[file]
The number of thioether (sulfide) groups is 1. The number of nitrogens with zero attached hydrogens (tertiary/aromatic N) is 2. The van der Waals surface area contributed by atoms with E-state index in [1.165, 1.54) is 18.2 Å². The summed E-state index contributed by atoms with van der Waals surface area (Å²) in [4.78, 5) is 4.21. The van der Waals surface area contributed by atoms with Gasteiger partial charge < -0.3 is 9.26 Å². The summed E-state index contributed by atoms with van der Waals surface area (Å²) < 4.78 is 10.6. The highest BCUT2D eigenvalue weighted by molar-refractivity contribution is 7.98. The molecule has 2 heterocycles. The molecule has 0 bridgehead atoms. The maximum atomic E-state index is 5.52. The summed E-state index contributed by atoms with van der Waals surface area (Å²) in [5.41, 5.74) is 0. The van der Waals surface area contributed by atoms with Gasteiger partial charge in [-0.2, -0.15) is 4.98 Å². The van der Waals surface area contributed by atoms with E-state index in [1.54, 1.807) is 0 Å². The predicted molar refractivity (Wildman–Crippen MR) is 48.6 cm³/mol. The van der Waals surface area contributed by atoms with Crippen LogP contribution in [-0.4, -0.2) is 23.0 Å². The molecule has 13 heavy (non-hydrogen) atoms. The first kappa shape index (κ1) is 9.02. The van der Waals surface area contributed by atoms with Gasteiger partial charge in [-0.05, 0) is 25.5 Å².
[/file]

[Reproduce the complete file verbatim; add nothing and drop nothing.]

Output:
The number of thioether (sulfide) groups is 1. The number of nitrogens with zero attached hydrogens (tertiary/aromatic N) is 2. The van der Waals surface area contributed by atoms with E-state index in [1.165, 1.54) is 18.2 Å². The summed E-state index contributed by atoms with van der Waals surface area (Å²) in [4.78, 5) is 4.21. The van der Waals surface area contributed by atoms with Gasteiger partial charge < -0.3 is 9.26 Å². The summed E-state index contributed by atoms with van der Waals surface area (Å²) < 4.78 is 10.6. The highest BCUT2D eigenvalue weighted by molar-refractivity contribution is 7.98. The molecule has 2 heterocycles. The molecule has 0 bridgehead atoms. The maximum atomic E-state index is 5.52. The summed E-state index contributed by atoms with van der Waals surface area (Å²) in [5.41, 5.74) is 0. The van der Waals surface area contributed by atoms with Gasteiger partial charge in [-0.2, -0.15) is 4.98 Å². The van der Waals surface area contributed by atoms with E-state index in [1.54, 1.807) is 0 Å². The predicted molar refractivity (Wildman–Crippen MR) is 48.6 cm³/mol. The van der Waals surface area contributed by atoms with Crippen LogP contribution in [-0.4, -0.2) is 23.0 Å². The molecule has 13 heavy (non-hydrogen) atoms. The first kappa shape index (κ1) is 9.02. The van der Waals surface area contributed by atoms with Gasteiger partial charge in [-0.05, 0) is 25.5 Å².